Gastroesophageal reflux disease, also called GERD or acid reflux, is a condition in which the liquid content of the stomach backs up, or refluxes, into the esophagus. The liquid can inflame and damage the lining of the esophagus and cause pain or discomfort in the stomach, chest or throat. Occasionally, reflux may also result in a dry cough. Fortunately, there are ways to relieve a cough caused by acid reflux without turning to medication.
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Reflux is more likely to occur when you are lying down, since gravity is not opposing the reflux. Additionally, the lack of gravity allows the refluxed liquid to travel farther up the esophagus and remain in the esophagus longer, causing a cough. Symptoms can be relieved by elevating the upper body in bed by putting blocks under the bed's feet at the head of the bed, or by sleeping with the upper body on a wedge. These tricks keep the esophagus above the stomach and partially restore the effects of gravity. Be sure to elevate the whole upper body, and not just the head.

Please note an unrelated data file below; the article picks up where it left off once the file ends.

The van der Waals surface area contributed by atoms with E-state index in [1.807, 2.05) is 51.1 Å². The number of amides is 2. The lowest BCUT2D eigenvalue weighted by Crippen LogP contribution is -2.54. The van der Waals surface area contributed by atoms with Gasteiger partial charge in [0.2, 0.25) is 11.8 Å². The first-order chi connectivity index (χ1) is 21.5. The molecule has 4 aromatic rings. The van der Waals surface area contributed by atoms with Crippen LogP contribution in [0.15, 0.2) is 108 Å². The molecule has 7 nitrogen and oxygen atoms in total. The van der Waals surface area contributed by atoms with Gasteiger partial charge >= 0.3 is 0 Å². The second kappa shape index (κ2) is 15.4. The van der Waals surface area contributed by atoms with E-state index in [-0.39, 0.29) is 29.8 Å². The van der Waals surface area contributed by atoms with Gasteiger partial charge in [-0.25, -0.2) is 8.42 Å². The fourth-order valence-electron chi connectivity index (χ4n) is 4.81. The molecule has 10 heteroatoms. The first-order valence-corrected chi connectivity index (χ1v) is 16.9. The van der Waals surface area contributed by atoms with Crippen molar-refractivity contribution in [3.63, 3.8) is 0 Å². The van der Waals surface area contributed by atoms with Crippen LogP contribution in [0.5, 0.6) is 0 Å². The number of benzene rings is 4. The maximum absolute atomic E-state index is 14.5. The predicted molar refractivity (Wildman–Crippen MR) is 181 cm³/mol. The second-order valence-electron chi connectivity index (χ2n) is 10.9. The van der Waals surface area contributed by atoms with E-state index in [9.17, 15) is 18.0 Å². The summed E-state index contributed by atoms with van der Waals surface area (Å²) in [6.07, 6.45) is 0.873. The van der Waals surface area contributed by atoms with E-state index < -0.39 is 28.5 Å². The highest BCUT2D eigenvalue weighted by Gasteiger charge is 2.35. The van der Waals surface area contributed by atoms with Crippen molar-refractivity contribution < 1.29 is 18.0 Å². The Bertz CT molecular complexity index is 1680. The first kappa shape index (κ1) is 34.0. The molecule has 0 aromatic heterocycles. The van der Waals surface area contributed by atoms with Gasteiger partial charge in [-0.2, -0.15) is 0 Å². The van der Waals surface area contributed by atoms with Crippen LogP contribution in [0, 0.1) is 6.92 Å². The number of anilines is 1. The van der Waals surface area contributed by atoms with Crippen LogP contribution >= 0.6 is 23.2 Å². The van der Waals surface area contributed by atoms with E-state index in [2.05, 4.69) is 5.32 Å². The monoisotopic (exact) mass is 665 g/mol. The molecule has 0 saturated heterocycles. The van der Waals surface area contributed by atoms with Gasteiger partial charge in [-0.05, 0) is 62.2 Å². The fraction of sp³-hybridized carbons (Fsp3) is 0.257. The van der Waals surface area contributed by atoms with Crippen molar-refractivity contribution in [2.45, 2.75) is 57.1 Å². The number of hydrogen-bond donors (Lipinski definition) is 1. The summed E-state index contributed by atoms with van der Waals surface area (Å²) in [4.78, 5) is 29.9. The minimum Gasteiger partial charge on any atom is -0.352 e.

Certain foods aggravate symptoms of GERD and should therefore be avoided. These foods include fatty or fried foods, spearmint or peppermint, oils, whole milk, creamed foods or soups, and chocolate. Good food choices include low-fat dairy products, apples, melons and berries, low-fat meat and poultry, and low-fat breads and grains. Also, eliminate beverages that will irritate your stomach, including coffee, tea and other caffeinated beverages, and citrus juices, including orange and grapefruit. Eat several small meals throughout the day instead of two or three large ones.
Making other simple lifestyle changes will help prevent a cough caused by a GERD flare-up. If you are overweight, get as close to a healthy weight as possible. Extra weight causes added pressure on your stomach, which can irritate symptoms. Avoid chewing gum or sucking hard candy, which increases the amount of swallowed air, aggravating your condition. Wear loose-fitting clothing and try not to bend after eating. Stop using tobacco in any form. Smoking relaxes your lower esophageal sphincter, which lets stomach acid leak into your esophagus, causing pain and coughing.